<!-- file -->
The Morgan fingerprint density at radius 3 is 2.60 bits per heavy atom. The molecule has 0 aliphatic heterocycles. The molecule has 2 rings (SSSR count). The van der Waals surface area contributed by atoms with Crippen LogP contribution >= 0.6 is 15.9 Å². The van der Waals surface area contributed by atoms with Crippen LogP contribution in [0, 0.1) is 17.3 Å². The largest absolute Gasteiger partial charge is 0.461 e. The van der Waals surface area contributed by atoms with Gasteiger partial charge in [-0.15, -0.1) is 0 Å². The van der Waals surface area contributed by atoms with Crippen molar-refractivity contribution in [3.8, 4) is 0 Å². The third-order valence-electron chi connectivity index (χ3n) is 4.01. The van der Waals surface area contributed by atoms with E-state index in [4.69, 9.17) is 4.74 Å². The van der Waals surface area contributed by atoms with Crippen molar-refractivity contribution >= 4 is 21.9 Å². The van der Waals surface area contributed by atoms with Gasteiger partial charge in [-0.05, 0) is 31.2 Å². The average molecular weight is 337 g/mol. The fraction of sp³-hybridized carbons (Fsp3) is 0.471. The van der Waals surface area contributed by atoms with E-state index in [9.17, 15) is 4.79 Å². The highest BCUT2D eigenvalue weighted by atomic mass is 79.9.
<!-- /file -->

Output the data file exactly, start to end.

The Morgan fingerprint density at radius 3 is 2.60 bits per heavy atom. The molecule has 0 aliphatic heterocycles. The molecule has 2 rings (SSSR count). The van der Waals surface area contributed by atoms with Crippen LogP contribution >= 0.6 is 15.9 Å². The van der Waals surface area contributed by atoms with Crippen LogP contribution in [0, 0.1) is 17.3 Å². The largest absolute Gasteiger partial charge is 0.461 e. The van der Waals surface area contributed by atoms with Gasteiger partial charge in [-0.15, -0.1) is 0 Å². The van der Waals surface area contributed by atoms with Crippen molar-refractivity contribution in [3.8, 4) is 0 Å². The third-order valence-electron chi connectivity index (χ3n) is 4.01. The van der Waals surface area contributed by atoms with E-state index in [4.69, 9.17) is 4.74 Å². The van der Waals surface area contributed by atoms with Crippen molar-refractivity contribution >= 4 is 21.9 Å². The van der Waals surface area contributed by atoms with Gasteiger partial charge in [-0.05, 0) is 31.2 Å². The average molecular weight is 337 g/mol. The fraction of sp³-hybridized carbons (Fsp3) is 0.471. The van der Waals surface area contributed by atoms with E-state index in [9.17, 15) is 4.79 Å². The highest BCUT2D eigenvalue weighted by atomic mass is 79.9.